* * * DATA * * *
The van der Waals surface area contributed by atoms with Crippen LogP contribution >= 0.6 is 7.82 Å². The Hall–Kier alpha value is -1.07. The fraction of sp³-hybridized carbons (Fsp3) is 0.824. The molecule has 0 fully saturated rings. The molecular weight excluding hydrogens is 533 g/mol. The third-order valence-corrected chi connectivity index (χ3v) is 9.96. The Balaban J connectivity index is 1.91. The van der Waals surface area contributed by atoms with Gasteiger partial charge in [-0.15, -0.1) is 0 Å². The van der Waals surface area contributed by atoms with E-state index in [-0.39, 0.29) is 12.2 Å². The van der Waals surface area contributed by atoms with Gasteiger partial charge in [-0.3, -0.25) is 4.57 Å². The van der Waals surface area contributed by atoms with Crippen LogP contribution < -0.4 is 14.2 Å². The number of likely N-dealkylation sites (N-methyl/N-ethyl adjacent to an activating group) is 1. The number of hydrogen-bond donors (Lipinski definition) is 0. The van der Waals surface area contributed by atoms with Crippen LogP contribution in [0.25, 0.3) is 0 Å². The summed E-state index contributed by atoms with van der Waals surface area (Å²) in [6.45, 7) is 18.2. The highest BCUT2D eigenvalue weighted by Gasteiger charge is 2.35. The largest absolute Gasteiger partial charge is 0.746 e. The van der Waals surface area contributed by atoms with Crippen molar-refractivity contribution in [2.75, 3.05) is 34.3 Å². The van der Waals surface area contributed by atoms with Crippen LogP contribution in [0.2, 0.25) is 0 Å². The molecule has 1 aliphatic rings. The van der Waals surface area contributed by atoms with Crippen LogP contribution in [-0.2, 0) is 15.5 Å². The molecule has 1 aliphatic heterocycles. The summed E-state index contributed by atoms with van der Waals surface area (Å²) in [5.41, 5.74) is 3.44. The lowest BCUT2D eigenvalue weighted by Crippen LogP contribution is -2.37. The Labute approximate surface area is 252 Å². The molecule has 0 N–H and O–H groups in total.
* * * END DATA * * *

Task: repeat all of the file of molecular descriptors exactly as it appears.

The van der Waals surface area contributed by atoms with Crippen LogP contribution >= 0.6 is 7.82 Å². The Hall–Kier alpha value is -1.07. The fraction of sp³-hybridized carbons (Fsp3) is 0.824. The molecule has 0 fully saturated rings. The molecular weight excluding hydrogens is 533 g/mol. The third-order valence-corrected chi connectivity index (χ3v) is 9.96. The Balaban J connectivity index is 1.91. The van der Waals surface area contributed by atoms with Gasteiger partial charge in [-0.15, -0.1) is 0 Å². The van der Waals surface area contributed by atoms with E-state index in [-0.39, 0.29) is 12.2 Å². The van der Waals surface area contributed by atoms with Gasteiger partial charge in [-0.3, -0.25) is 4.57 Å². The van der Waals surface area contributed by atoms with Crippen LogP contribution < -0.4 is 14.2 Å². The number of likely N-dealkylation sites (N-methyl/N-ethyl adjacent to an activating group) is 1. The number of hydrogen-bond donors (Lipinski definition) is 0. The van der Waals surface area contributed by atoms with Crippen LogP contribution in [0.25, 0.3) is 0 Å². The summed E-state index contributed by atoms with van der Waals surface area (Å²) in [6.45, 7) is 18.2. The highest BCUT2D eigenvalue weighted by Gasteiger charge is 2.35. The largest absolute Gasteiger partial charge is 0.746 e. The van der Waals surface area contributed by atoms with Crippen molar-refractivity contribution in [2.75, 3.05) is 34.3 Å². The van der Waals surface area contributed by atoms with Crippen LogP contribution in [0.2, 0.25) is 0 Å². The molecule has 1 aliphatic rings. The van der Waals surface area contributed by atoms with Crippen LogP contribution in [-0.2, 0) is 15.5 Å². The molecule has 1 aliphatic heterocycles. The summed E-state index contributed by atoms with van der Waals surface area (Å²) in [5.41, 5.74) is 3.44. The lowest BCUT2D eigenvalue weighted by Crippen LogP contribution is -2.37. The Labute approximate surface area is 252 Å². The molecule has 0 N–H and O–H groups in total.